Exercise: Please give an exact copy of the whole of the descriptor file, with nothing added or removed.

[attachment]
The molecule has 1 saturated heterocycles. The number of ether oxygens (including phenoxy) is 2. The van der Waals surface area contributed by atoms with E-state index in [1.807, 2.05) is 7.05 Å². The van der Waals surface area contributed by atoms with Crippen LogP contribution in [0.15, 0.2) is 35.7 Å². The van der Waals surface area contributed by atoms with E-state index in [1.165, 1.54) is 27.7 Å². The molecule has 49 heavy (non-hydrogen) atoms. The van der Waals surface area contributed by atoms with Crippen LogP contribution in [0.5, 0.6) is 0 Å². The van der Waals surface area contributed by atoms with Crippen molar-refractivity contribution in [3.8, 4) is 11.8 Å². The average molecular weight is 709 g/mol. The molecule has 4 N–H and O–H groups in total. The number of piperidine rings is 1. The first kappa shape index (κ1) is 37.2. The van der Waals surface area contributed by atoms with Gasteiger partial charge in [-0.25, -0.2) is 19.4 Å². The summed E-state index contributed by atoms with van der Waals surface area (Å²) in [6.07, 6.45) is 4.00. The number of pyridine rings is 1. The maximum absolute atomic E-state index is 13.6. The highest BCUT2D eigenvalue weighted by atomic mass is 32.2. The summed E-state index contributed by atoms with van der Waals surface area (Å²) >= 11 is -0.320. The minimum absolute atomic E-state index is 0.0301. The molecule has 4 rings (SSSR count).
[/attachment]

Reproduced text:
The molecule has 1 saturated heterocycles. The number of ether oxygens (including phenoxy) is 2. The van der Waals surface area contributed by atoms with E-state index in [1.807, 2.05) is 7.05 Å². The van der Waals surface area contributed by atoms with Crippen LogP contribution in [0.15, 0.2) is 35.7 Å². The van der Waals surface area contributed by atoms with E-state index in [1.165, 1.54) is 27.7 Å². The molecule has 49 heavy (non-hydrogen) atoms. The van der Waals surface area contributed by atoms with Crippen LogP contribution in [0.5, 0.6) is 0 Å². The van der Waals surface area contributed by atoms with Crippen molar-refractivity contribution in [3.8, 4) is 11.8 Å². The average molecular weight is 709 g/mol. The molecule has 4 N–H and O–H groups in total. The number of piperidine rings is 1. The first kappa shape index (κ1) is 37.2. The van der Waals surface area contributed by atoms with Gasteiger partial charge in [-0.25, -0.2) is 19.4 Å². The summed E-state index contributed by atoms with van der Waals surface area (Å²) in [6.07, 6.45) is 4.00. The number of pyridine rings is 1. The maximum absolute atomic E-state index is 13.6. The highest BCUT2D eigenvalue weighted by atomic mass is 32.2. The summed E-state index contributed by atoms with van der Waals surface area (Å²) >= 11 is -0.320. The minimum absolute atomic E-state index is 0.0301. The molecule has 4 rings (SSSR count).